It has been several months since the 23rd World Congress for Health and Safety was held in Sydney, pictured above. A major benefit of attending occupational health and safety (OHS) conferences is meeting people, old and new. I was honoured to meet Rene LeBlanc, an occupational hygienist from Canada. We had dinner on a very rainy and stormy Sydney night, and Rene agreed to an interview. Below is an edited version of part of that conversation (it was a long dinner). Rene was wide-ranging on his OHS topics.
There is a rather delicate work health safety challenge in the air as people increasingly return to working in close quarters with colleagues after the COVID-19 pandemic. Fragrances or, more precisely, hundreds of undisclosed chemicals in many scents and perfumed products, are playing havoc with the immune systems of COVID long-haulers.
In eastern Victoria, social worker Jenna* found herself gasping for breath in a meeting with a new heavily perfumed colleague. Jenna said:
“I started coughing uncontrollably. Within seconds, I could barely breathe, and I thought I was headed for hospital.”
Last night Sharan Burrow delivered the 2023 Laurie Carmichael Lecture in Melbourne. Her lecture was a little rambling and full of essential industrial and environmental changes but with little innovation on how to achieve them. (A transcript will be publicly released shortly) There was, however, an opportunity to ask her about the role of occupational health and safety institutions as change agents. Her response is below.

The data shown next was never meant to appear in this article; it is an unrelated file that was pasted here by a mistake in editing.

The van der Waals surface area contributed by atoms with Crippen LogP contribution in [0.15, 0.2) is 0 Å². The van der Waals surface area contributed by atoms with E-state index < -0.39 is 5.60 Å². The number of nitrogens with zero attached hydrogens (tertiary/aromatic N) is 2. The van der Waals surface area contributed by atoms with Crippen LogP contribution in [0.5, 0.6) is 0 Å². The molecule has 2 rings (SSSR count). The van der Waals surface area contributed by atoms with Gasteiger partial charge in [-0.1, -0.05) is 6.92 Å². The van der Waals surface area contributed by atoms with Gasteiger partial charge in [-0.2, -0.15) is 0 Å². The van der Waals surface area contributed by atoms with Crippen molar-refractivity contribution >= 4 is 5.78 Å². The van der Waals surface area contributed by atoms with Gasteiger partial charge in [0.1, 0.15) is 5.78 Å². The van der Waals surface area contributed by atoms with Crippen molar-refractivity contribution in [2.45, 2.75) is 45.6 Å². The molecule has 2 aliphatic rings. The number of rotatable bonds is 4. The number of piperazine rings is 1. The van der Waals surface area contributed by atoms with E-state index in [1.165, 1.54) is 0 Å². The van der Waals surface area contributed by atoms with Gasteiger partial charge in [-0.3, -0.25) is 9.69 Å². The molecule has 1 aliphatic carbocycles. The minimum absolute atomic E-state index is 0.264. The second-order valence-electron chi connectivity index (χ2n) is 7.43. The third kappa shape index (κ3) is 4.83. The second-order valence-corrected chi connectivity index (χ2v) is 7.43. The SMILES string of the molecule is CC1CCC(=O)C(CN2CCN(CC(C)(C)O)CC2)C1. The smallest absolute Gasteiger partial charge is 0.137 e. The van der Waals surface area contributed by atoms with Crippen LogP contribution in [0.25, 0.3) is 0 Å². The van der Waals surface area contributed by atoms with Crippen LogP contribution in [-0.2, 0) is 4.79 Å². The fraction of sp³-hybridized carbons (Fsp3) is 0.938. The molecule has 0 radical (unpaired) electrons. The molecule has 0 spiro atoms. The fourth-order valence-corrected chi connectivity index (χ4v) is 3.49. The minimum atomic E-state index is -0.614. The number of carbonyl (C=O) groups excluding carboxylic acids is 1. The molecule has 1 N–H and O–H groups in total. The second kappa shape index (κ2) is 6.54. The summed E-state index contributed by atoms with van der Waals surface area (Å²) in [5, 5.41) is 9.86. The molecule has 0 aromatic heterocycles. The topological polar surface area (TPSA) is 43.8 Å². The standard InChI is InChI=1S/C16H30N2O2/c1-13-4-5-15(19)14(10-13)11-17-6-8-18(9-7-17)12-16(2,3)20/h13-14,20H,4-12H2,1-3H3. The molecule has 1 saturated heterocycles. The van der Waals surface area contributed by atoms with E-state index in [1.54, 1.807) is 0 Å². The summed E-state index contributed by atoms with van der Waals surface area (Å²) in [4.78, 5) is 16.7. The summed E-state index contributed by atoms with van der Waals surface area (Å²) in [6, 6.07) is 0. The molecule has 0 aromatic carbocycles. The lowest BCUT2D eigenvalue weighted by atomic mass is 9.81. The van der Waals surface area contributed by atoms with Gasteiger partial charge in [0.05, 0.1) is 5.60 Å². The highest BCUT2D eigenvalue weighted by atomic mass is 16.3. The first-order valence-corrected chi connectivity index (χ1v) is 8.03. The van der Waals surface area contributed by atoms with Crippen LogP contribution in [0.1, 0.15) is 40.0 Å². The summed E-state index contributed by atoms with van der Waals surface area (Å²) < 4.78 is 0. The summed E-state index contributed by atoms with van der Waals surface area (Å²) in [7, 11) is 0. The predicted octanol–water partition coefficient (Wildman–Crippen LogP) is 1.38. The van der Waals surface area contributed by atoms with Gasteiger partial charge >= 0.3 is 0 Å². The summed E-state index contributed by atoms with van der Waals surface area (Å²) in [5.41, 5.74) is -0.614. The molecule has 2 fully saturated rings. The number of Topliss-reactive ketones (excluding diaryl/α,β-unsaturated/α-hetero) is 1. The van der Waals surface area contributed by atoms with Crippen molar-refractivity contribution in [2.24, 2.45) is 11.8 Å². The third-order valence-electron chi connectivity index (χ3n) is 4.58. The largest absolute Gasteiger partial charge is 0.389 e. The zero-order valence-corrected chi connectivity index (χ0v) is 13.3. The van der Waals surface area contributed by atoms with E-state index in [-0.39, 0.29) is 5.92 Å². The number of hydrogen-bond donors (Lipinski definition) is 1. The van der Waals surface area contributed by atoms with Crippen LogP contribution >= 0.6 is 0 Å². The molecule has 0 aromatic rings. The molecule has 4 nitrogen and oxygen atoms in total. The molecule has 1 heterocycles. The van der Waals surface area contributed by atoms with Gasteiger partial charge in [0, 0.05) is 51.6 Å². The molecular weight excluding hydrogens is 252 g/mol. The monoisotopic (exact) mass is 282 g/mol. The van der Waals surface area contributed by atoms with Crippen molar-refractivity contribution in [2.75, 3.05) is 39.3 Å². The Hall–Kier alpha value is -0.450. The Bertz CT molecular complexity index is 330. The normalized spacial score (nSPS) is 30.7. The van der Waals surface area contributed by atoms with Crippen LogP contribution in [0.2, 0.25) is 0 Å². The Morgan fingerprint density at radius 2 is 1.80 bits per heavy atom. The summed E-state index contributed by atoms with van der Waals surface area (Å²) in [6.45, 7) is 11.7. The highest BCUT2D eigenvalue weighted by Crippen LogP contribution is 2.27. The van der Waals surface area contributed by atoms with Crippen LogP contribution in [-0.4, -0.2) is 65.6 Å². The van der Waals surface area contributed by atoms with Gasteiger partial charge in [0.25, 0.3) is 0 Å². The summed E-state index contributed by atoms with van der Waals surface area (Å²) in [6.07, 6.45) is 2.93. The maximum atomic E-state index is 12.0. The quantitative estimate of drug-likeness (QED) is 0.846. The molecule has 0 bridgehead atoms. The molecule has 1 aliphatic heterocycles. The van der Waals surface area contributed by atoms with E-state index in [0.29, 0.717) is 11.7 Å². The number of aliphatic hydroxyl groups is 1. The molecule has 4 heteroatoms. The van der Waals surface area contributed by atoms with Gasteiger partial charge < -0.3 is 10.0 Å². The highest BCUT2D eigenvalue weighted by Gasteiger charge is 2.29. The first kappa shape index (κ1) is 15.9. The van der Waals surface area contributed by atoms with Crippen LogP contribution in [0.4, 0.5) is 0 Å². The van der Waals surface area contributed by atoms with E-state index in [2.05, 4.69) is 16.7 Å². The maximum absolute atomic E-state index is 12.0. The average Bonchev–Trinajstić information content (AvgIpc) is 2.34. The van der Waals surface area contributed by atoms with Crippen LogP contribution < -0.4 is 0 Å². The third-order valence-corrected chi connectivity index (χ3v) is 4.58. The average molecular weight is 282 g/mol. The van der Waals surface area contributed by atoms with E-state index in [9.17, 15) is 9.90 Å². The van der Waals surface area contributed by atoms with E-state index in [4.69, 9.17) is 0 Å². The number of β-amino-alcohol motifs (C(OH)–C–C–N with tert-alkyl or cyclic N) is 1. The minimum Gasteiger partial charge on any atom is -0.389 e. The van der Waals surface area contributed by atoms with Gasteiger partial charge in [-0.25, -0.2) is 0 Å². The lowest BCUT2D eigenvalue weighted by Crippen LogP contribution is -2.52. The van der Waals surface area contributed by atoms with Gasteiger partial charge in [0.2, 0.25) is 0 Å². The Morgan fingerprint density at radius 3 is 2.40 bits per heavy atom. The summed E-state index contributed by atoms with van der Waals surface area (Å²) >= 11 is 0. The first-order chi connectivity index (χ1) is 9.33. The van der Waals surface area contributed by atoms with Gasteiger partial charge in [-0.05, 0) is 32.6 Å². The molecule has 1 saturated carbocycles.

The Housing Industry Association (HIA) is an effective government lobbyist for its members who can be relied on to make a submission to whatever opportunity the governments offer. The HIA does not provide details of membership numbers or names, but it does list its sponsors and partners. Recently HIA made a submission on “the prohibition on the use of engineered stone”. Its position held few surprises.
Perhaps also unsurprising is Kate Cole’s justification for a ban on engineered stone.
The calls for banning engineered stone‘s importation are curious and likely to be acted on later this week.
Politicians, unions and some OHS associations have undertaken a risk assessment and determined that elimination is the most effective harm prevention strategy. Previous risk assessments of silicosis have been reported on in this blog for some time without banning the material. The risks have not changed even with increased inspection and enforcement. So what has changed? Politics.
Last week, the Institute for Safety, Compensation and Recovery Research (ISCRR) conducted presentations of its latest research programs. Those projects included:
- Vicarious Trauma
- Evaluating Pilot Programs
- Bitumen Fume Exposure
- Systems Thinking
In 2019, Dr Graeme Edwards said this of the cutters of engineered stone:
“We can’t just rely on the industry to self-regulate. We need to licence the industry and we need to regulate the product….. If we can’t do this, [banning] is a realistic option.”
Recent research commissioned by the Australian Council of Trade Unions (ACTU) and conducted by Curtin University seems to support a ban on the import of engineered stone products with such a high level of silica that cutting them, without suitable controls, can lead to silicosis.